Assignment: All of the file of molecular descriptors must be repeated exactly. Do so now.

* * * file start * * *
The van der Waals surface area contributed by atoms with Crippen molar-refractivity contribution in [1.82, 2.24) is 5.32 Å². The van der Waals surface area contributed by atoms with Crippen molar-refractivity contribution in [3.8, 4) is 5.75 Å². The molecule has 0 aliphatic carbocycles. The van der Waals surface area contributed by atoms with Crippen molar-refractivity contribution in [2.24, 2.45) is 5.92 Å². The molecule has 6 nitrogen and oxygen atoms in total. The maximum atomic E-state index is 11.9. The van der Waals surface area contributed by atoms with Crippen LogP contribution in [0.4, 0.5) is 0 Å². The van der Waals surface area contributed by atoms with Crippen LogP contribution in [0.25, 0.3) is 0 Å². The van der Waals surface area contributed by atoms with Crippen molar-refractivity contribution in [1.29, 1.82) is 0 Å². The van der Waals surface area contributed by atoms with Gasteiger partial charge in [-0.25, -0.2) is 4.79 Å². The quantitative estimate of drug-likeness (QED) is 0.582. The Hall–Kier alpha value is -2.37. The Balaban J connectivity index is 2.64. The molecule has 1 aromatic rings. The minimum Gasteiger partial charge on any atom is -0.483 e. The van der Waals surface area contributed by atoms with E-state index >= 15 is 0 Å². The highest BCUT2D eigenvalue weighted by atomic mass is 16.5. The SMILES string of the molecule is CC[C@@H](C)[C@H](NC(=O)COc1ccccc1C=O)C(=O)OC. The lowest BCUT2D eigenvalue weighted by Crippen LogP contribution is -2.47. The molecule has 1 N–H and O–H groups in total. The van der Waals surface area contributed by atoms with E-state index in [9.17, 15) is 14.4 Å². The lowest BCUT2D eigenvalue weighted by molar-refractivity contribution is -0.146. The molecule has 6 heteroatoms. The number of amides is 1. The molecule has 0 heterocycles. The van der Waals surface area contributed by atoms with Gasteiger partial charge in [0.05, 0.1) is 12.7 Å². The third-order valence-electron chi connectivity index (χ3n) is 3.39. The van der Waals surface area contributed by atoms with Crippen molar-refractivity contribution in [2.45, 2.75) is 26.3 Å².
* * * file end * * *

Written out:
The van der Waals surface area contributed by atoms with Crippen molar-refractivity contribution in [1.82, 2.24) is 5.32 Å². The van der Waals surface area contributed by atoms with Crippen molar-refractivity contribution in [3.8, 4) is 5.75 Å². The molecule has 0 aliphatic carbocycles. The van der Waals surface area contributed by atoms with Crippen molar-refractivity contribution in [2.24, 2.45) is 5.92 Å². The molecule has 6 nitrogen and oxygen atoms in total. The maximum atomic E-state index is 11.9. The van der Waals surface area contributed by atoms with Crippen LogP contribution in [0.4, 0.5) is 0 Å². The van der Waals surface area contributed by atoms with Crippen LogP contribution in [0.25, 0.3) is 0 Å². The van der Waals surface area contributed by atoms with Crippen molar-refractivity contribution in [1.29, 1.82) is 0 Å². The van der Waals surface area contributed by atoms with Gasteiger partial charge in [-0.25, -0.2) is 4.79 Å². The quantitative estimate of drug-likeness (QED) is 0.582. The Hall–Kier alpha value is -2.37. The Balaban J connectivity index is 2.64. The molecule has 1 aromatic rings. The minimum Gasteiger partial charge on any atom is -0.483 e. The van der Waals surface area contributed by atoms with E-state index >= 15 is 0 Å². The highest BCUT2D eigenvalue weighted by atomic mass is 16.5. The SMILES string of the molecule is CC[C@@H](C)[C@H](NC(=O)COc1ccccc1C=O)C(=O)OC. The lowest BCUT2D eigenvalue weighted by Crippen LogP contribution is -2.47. The molecule has 1 N–H and O–H groups in total. The van der Waals surface area contributed by atoms with E-state index in [9.17, 15) is 14.4 Å². The lowest BCUT2D eigenvalue weighted by molar-refractivity contribution is -0.146. The molecule has 6 heteroatoms. The number of amides is 1. The molecule has 0 heterocycles. The van der Waals surface area contributed by atoms with Gasteiger partial charge in [0.05, 0.1) is 12.7 Å². The third-order valence-electron chi connectivity index (χ3n) is 3.39. The van der Waals surface area contributed by atoms with Crippen molar-refractivity contribution in [2.45, 2.75) is 26.3 Å².